Q: Do you have suggestions for setting up relationships with your clients where they respect your working hours? I understand the occasional genuine emergency, but expectations for replies on nights, weekends or on my personal cell for regular tasks or client-created fires seems excessive. I want to appear helpful, prompt and engaged with my clients, but I can’t afford to work 50-60 hours a week because of a lack of time boundaries. So, what can I do?
A: First, a simple and practical option is to use your out-of-office function on your email system. Before leaving the office each Friday, for example, set up the function to say, “I’m currently out of the office until Monday MM-DD and have limited and delayed access to email. If your request is urgent, please contact my work cell at xxx-xxx-xxxx. Alternatively, I will respond to your message Monday by noon.”
I like using this function, as I’ve found it to be a clear way of managing expectations with clients and colleagues. By getting the automatic response, the client knows that not only have you received the email, but it outlines clearly when you’ll be available and when they can expect you to respond. You’re also giving them an alternative way of reaching you if the matter is, in fact, urgent.
Next, if you want to go a little deeper into the topic of boundary setting, then take a moment to check what’s going on inside of you. I hear you have judgments about the clients and their lack of respect for time boundaries, which I agree can be legitimately frustrating, but what judgments might you have about yourself for either not responding in a timely manner or not wanting to respond at all? Beneath the judgment, there’s often a voice of guilt. Scratching the surface even further can expose feelings of unworthiness. Depending upon the family or the cultural unit you grew up in, you may not have had much opportunity at setting functional boundaries or even know you have the right to set healthy boundaries.
A book that helped me enormously in understanding functional external and internal boundaries is “Facing Codependence” by Pia Mellody. This is one of my go-to books for both me and my clients. Reading “Facing Codependence,” along with the subsequent training I’ve done with Pia Mellody, has helped me understand my own internal and external boundaries. In any relationship, you have the right to set an appropriate boundary — which includes saying no.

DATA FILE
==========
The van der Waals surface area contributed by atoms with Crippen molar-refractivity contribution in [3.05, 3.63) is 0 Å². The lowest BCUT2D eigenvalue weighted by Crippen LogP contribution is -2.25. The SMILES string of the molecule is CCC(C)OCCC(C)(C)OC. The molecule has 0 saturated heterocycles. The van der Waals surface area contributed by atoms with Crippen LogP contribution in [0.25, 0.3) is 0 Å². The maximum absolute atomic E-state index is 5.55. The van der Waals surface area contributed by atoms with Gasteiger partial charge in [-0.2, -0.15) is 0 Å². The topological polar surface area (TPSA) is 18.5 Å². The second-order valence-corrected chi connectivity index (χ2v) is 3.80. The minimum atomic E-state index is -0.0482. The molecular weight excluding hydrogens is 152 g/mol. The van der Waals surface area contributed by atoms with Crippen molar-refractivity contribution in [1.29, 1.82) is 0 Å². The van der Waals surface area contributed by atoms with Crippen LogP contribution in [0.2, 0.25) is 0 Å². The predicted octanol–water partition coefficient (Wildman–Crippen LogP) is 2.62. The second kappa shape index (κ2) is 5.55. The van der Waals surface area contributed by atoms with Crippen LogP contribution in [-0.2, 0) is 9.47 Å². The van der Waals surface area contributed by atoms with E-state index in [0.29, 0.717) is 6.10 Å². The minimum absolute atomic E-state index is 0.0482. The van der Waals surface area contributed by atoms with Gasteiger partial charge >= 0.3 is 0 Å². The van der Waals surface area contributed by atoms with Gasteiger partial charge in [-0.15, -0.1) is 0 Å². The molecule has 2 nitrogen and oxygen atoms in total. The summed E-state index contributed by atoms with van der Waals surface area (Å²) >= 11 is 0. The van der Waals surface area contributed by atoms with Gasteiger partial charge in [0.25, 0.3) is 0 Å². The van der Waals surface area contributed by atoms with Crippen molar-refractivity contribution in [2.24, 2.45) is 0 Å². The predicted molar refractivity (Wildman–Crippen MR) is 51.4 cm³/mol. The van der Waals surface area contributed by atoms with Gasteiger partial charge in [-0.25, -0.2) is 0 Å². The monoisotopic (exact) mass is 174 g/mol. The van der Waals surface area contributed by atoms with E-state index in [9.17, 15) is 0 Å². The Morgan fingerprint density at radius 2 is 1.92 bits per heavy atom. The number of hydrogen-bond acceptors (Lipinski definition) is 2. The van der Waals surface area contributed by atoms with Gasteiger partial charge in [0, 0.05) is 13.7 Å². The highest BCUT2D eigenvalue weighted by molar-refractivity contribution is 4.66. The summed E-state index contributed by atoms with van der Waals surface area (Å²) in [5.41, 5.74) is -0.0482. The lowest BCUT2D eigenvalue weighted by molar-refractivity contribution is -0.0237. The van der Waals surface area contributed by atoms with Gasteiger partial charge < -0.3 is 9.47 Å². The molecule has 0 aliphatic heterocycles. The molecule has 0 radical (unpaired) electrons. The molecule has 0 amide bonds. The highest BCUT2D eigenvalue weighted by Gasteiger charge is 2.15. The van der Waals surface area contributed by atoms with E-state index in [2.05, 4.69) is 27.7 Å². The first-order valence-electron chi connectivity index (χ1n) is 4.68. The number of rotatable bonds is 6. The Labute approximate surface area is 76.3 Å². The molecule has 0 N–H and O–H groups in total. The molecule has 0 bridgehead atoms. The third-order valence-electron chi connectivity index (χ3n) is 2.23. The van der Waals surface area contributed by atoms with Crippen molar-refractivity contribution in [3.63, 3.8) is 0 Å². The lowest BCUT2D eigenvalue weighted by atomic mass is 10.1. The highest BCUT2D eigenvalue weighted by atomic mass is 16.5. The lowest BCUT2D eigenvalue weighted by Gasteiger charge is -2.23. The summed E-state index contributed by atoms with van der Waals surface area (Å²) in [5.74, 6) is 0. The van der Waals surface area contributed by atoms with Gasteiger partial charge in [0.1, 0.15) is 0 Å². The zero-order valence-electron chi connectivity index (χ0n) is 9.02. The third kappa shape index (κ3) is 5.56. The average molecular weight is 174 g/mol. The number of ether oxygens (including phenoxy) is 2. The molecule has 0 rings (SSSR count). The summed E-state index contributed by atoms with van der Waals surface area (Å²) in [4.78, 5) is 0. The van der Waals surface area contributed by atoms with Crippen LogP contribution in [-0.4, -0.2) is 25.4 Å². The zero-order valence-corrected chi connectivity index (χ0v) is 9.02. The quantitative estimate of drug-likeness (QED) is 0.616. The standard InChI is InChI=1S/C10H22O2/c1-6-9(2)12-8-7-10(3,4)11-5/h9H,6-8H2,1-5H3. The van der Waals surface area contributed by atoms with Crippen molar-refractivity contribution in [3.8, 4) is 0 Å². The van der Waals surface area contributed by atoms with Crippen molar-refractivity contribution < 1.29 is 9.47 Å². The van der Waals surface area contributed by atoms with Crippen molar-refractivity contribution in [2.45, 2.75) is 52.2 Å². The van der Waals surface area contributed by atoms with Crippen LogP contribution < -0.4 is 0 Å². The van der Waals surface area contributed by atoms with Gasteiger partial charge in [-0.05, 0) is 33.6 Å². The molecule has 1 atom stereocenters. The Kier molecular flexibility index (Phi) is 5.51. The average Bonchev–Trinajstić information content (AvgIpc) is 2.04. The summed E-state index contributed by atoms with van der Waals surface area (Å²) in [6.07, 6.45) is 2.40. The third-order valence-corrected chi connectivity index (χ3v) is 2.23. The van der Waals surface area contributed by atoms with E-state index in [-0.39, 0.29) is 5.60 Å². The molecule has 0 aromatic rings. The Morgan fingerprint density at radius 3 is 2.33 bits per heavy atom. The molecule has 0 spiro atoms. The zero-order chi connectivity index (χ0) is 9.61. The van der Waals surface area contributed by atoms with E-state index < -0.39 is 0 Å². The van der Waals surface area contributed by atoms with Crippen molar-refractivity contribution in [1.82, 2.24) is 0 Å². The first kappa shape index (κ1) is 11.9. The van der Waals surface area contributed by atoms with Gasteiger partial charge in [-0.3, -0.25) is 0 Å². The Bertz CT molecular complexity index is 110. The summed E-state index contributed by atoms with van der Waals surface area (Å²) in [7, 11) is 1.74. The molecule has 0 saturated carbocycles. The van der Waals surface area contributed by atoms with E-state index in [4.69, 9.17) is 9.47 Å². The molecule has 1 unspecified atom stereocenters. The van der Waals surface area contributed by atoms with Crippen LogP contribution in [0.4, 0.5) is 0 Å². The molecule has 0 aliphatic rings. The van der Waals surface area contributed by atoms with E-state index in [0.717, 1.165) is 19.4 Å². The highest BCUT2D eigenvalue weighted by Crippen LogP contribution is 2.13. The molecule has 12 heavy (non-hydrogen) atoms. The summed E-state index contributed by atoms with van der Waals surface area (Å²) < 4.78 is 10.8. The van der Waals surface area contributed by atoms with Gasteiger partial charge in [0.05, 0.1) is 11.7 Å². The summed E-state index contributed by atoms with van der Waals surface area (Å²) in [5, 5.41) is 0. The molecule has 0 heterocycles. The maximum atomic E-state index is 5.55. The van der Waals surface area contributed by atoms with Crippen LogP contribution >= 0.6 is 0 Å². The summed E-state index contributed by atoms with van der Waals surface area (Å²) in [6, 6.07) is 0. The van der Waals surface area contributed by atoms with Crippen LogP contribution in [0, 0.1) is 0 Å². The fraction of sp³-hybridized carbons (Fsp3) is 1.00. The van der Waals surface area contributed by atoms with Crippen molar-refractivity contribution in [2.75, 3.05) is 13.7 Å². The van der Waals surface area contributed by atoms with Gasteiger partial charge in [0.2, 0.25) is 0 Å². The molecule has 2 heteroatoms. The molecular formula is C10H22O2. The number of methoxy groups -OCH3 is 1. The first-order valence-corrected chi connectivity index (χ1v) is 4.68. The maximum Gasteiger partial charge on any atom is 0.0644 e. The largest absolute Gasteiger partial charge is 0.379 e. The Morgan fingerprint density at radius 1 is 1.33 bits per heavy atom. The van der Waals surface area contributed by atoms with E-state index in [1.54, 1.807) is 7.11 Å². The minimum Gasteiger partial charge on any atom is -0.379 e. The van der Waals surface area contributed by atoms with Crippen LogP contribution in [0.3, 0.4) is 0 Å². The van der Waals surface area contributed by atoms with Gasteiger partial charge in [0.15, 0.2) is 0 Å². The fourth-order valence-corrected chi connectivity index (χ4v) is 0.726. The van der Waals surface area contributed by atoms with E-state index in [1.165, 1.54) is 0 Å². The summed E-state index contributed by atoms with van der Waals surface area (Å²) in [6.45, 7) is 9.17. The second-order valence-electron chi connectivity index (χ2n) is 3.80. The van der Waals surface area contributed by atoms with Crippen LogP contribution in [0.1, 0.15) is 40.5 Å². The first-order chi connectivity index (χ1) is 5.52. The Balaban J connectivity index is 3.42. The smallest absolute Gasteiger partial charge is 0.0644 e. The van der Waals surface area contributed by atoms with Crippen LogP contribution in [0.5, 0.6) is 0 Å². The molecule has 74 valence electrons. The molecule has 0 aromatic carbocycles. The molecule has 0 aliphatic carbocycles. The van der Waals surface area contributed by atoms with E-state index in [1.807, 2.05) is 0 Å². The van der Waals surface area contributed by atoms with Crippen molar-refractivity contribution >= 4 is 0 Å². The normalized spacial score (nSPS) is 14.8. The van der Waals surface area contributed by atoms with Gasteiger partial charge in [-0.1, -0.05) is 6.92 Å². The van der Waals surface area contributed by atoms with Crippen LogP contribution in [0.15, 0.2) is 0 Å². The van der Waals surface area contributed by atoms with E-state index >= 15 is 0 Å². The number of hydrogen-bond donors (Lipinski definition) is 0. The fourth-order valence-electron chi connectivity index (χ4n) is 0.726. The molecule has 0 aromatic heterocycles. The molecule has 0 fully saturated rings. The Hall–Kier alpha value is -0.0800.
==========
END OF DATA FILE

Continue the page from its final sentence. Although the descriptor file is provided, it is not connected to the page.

Pia writes, “Boundary systems are invisible and symbolic “force fields” that have three purposes: (1) to keep people from coming into our space and abusing us, (2) to keep us from going into the space of others and abusing them, and (3) to give each of us a way to embody our sense of ‘who we are.’”
I’ve found that, over time, many of us have forgotten our inherent worth as a human being. Instead, we value ourselves on our strengths and weaknesses and on what we do and not who we are. And I often see women, in particular, playing the “good girl” role; craving positive external approval for being seen doing the “right thing” (irrespective of whether it’s for our highest good). Perhaps this is something for you to consider, given you write, “I want to appear helpful, prompt and engaged with my clients.” Take a moment to consider if your internal conflict — and payback — is an unconscious desire to be seen as the “good girl.”
As a next step, set up your out-of-office response and take some time to observe how you feel when you do set a work boundary with a client. Does it feel uncomfortable or perhaps a little scary to not respond immediately? Jot down on paper what you’re observing about yourself. If you take the principal that the outside is a reflection of what’s going on inside, you may unconsciously be giving off a message of the “good girl;” wanting to be seen to be doing the right thing and seeking the clients’ approval. If this is the case, this could be contributing to why they’ve been overriding the boundary of reaching out during reasonable office hours.
I love your question, by the way. It highlights an everyday issue that affects so many people. Setting appropriate boundaries is a life skill and it impacts all relationships — not only at work. I’ve yet to meet anyone who has a good handle on this all of the time, including me. If you can get used to setting healthy boundaries at work where you seek external approval less often and have come to understand the source of any guilt/sense of unworthiness, then this will help tremendously in all other relationships — including ones with your spouse, parents, children, friends and so on.
In closing, I want to let you know I support you in setting healthy work boundaries. If a 50- to 60-hour work week is not appropriate in your industry and you’re not on emergency call, then start with the out-of-office and see how things go. And if clients continue to call on weekends or evenings, let it go to voicemail. If it’s urgent, you can call back, but if not, you can respond the next business day.